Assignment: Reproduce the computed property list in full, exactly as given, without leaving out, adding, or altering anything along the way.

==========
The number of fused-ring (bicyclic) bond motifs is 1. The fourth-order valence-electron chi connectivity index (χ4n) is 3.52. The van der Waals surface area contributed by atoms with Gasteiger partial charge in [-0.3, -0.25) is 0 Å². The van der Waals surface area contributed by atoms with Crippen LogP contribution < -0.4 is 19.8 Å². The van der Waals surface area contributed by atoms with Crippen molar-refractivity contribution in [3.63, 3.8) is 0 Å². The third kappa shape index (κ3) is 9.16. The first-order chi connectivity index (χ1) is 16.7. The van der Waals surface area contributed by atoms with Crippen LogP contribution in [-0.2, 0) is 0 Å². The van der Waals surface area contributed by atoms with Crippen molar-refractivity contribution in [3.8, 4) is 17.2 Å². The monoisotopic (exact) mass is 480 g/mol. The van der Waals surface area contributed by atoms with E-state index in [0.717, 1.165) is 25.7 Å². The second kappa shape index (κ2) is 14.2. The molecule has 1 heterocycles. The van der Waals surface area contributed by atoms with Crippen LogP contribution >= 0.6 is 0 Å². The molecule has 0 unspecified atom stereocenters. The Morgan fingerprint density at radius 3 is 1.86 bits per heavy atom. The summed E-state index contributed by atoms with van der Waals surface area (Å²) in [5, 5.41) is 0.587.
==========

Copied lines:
The number of fused-ring (bicyclic) bond motifs is 1. The fourth-order valence-electron chi connectivity index (χ4n) is 3.52. The van der Waals surface area contributed by atoms with Gasteiger partial charge in [-0.3, -0.25) is 0 Å². The van der Waals surface area contributed by atoms with Crippen LogP contribution < -0.4 is 19.8 Å². The van der Waals surface area contributed by atoms with Crippen molar-refractivity contribution in [3.63, 3.8) is 0 Å². The third kappa shape index (κ3) is 9.16. The first-order chi connectivity index (χ1) is 16.7. The van der Waals surface area contributed by atoms with Crippen LogP contribution in [-0.2, 0) is 0 Å². The van der Waals surface area contributed by atoms with Crippen molar-refractivity contribution in [3.8, 4) is 17.2 Å². The monoisotopic (exact) mass is 480 g/mol. The van der Waals surface area contributed by atoms with E-state index in [0.717, 1.165) is 25.7 Å². The second kappa shape index (κ2) is 14.2. The molecule has 1 heterocycles. The van der Waals surface area contributed by atoms with Crippen LogP contribution >= 0.6 is 0 Å². The molecule has 0 unspecified atom stereocenters. The Morgan fingerprint density at radius 3 is 1.86 bits per heavy atom. The summed E-state index contributed by atoms with van der Waals surface area (Å²) in [5, 5.41) is 0.587.